You’re Out of Words in Your “Talk Jar”

A few summers ago, Adam and I were sitting on the back patio, on a beautiful evening, having dinner. It had been one of those days; constantly on the run, driving my kids to one million places. Dinner was the first chance that I had to catch up with Adam and to find out how his day was at camp. I must have been chatting away, peppering him with questions. I’m not even sure that he was answering me. I will fully admit; I hate silence. After about the 6th question, Adam held his hand up and said “Whoa! Mom! You’re out of words in your talk jar”.

I remember his comment stopping me dead in my tracks; my jaw dropped. I also remember shaking my head and chuckling, for he truly has a knack for saying extremely quirky things that initially don’t make sense. However, after thinking about it, they actually make a WHOLE lot of sense. He just told me in his own quirky way to “shut up”!   I often comment how there are some true advantages to autism directness. I love that these kids say what they mean.  In their minds, the sky is blue, the grass is green, and every other aspect of their life is either black or white.  After that night on the back patio, I silently vowed that I was going to keep this comment in my back pocket for, for in my opinion, it was brilliant. I knew that someday, I would find this phrase to be quite useful…… And for me,  “someday” came this past week.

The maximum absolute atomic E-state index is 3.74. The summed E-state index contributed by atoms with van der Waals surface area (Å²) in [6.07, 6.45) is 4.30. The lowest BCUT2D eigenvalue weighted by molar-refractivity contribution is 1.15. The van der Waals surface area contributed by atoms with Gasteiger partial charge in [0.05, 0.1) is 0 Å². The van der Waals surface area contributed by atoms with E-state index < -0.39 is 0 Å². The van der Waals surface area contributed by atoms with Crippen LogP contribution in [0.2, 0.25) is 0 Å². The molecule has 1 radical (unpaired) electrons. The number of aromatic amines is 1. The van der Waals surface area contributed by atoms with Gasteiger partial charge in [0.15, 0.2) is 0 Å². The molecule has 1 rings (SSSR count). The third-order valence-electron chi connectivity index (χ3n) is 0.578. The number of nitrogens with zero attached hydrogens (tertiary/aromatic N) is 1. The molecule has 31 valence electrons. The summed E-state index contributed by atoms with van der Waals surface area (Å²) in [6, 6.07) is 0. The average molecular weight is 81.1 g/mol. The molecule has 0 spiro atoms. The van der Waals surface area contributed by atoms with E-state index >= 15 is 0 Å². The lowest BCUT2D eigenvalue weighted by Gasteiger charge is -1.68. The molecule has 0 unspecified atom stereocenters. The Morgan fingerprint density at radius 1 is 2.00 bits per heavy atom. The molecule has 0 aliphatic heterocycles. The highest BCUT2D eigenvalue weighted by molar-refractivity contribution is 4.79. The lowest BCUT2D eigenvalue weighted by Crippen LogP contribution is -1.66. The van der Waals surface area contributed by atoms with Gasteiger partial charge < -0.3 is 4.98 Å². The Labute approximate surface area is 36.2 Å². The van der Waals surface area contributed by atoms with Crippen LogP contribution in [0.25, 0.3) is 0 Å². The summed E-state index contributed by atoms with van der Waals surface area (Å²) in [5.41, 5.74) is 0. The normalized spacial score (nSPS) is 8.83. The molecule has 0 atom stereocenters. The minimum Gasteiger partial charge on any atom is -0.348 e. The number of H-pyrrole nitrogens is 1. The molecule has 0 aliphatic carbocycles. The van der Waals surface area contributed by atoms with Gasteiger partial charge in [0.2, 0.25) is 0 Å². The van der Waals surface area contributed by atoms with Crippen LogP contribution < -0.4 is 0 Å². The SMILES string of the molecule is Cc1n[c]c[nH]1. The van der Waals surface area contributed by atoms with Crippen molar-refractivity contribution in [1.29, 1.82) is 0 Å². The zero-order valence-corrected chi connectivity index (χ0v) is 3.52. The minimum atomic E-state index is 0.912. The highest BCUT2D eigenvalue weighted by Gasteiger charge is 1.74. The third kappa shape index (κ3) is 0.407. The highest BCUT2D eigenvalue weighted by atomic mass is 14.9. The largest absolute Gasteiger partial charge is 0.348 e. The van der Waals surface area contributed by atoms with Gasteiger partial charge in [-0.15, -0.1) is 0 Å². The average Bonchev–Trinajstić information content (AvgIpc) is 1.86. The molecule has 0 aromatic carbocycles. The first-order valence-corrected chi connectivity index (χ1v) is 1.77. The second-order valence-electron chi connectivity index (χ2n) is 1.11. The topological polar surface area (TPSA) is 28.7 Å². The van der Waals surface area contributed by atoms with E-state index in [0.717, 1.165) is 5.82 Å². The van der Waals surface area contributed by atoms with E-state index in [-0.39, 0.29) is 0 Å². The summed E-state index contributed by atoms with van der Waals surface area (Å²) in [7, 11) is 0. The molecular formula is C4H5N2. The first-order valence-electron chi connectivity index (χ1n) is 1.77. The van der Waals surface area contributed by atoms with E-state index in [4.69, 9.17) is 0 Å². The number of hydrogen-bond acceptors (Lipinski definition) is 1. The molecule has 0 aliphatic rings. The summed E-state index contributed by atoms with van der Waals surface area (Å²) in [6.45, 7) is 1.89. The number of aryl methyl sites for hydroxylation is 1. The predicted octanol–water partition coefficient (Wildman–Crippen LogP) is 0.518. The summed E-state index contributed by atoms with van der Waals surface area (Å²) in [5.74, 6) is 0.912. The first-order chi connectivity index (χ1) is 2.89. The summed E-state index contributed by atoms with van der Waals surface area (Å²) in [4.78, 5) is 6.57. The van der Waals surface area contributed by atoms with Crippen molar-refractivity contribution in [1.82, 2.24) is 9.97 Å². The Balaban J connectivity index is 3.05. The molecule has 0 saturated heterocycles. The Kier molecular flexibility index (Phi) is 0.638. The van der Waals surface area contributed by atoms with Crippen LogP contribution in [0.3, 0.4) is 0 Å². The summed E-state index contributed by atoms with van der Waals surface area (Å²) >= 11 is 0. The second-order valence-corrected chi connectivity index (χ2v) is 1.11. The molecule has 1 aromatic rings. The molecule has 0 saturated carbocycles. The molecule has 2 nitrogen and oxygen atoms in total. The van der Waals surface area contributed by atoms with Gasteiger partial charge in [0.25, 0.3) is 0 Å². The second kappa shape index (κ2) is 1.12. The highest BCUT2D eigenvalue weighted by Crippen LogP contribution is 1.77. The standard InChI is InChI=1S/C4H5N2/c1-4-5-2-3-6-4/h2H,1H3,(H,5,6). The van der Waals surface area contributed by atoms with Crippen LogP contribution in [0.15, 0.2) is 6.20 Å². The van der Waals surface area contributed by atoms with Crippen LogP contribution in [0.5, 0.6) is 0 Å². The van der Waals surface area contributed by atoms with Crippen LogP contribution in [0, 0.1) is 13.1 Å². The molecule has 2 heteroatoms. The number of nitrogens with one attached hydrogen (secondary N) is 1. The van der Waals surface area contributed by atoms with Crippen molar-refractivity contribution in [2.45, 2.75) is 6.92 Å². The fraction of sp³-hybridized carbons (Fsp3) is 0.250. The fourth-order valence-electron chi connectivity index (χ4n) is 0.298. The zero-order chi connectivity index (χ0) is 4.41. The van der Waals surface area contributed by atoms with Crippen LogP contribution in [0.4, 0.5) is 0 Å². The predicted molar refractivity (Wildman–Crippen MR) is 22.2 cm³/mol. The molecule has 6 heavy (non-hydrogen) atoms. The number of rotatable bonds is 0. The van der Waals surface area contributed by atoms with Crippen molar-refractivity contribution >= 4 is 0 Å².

For the past five days, I wasted many hours of my life , trying to convince an individual that Adam could participate in an activity independently. Unfortunately, this person went to all ends of the earth to wear me down beyond belief. In the end, I decided that it was not worth my time to try and convince this person otherwise. In my opinion, Adam was being discriminated against, not to mention my feelings that I was being harassed and judged as a parent. There are just some people who unfortunately are too paralyzed by their own ignorance, fear, and assumptions,  not only about Autism, but life in general. Over time, I have learned, in these situations, that I will not get anywhere with their narrow mindedness. Thus, my new favorite mantra:

not my circus